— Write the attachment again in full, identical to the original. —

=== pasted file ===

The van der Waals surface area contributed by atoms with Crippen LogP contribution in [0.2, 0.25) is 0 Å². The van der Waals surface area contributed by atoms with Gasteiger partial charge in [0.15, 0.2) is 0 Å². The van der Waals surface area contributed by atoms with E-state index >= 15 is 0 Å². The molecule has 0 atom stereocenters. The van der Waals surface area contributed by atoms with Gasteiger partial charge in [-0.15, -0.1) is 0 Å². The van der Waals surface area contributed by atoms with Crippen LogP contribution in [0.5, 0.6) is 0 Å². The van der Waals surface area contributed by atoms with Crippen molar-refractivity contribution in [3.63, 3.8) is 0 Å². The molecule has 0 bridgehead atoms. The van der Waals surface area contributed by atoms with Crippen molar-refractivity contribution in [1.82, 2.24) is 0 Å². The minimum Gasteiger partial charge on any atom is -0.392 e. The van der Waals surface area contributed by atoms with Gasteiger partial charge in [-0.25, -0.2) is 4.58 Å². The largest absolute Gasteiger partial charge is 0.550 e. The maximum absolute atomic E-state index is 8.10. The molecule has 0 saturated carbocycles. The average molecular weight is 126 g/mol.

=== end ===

The van der Waals surface area contributed by atoms with Crippen LogP contribution in [0.2, 0.25) is 0 Å². The van der Waals surface area contributed by atoms with Gasteiger partial charge in [0.15, 0.2) is 0 Å². The van der Waals surface area contributed by atoms with E-state index >= 15 is 0 Å². The molecule has 0 atom stereocenters. The van der Waals surface area contributed by atoms with Gasteiger partial charge in [-0.15, -0.1) is 0 Å². The van der Waals surface area contributed by atoms with Crippen LogP contribution in [0.5, 0.6) is 0 Å². The van der Waals surface area contributed by atoms with Crippen molar-refractivity contribution in [3.63, 3.8) is 0 Å². The molecule has 0 bridgehead atoms. The van der Waals surface area contributed by atoms with Crippen molar-refractivity contribution in [1.82, 2.24) is 0 Å². The minimum Gasteiger partial charge on any atom is -0.392 e. The van der Waals surface area contributed by atoms with Gasteiger partial charge in [-0.25, -0.2) is 4.58 Å². The largest absolute Gasteiger partial charge is 0.550 e. The maximum absolute atomic E-state index is 8.10. The molecule has 0 saturated carbocycles. The average molecular weight is 126 g/mol.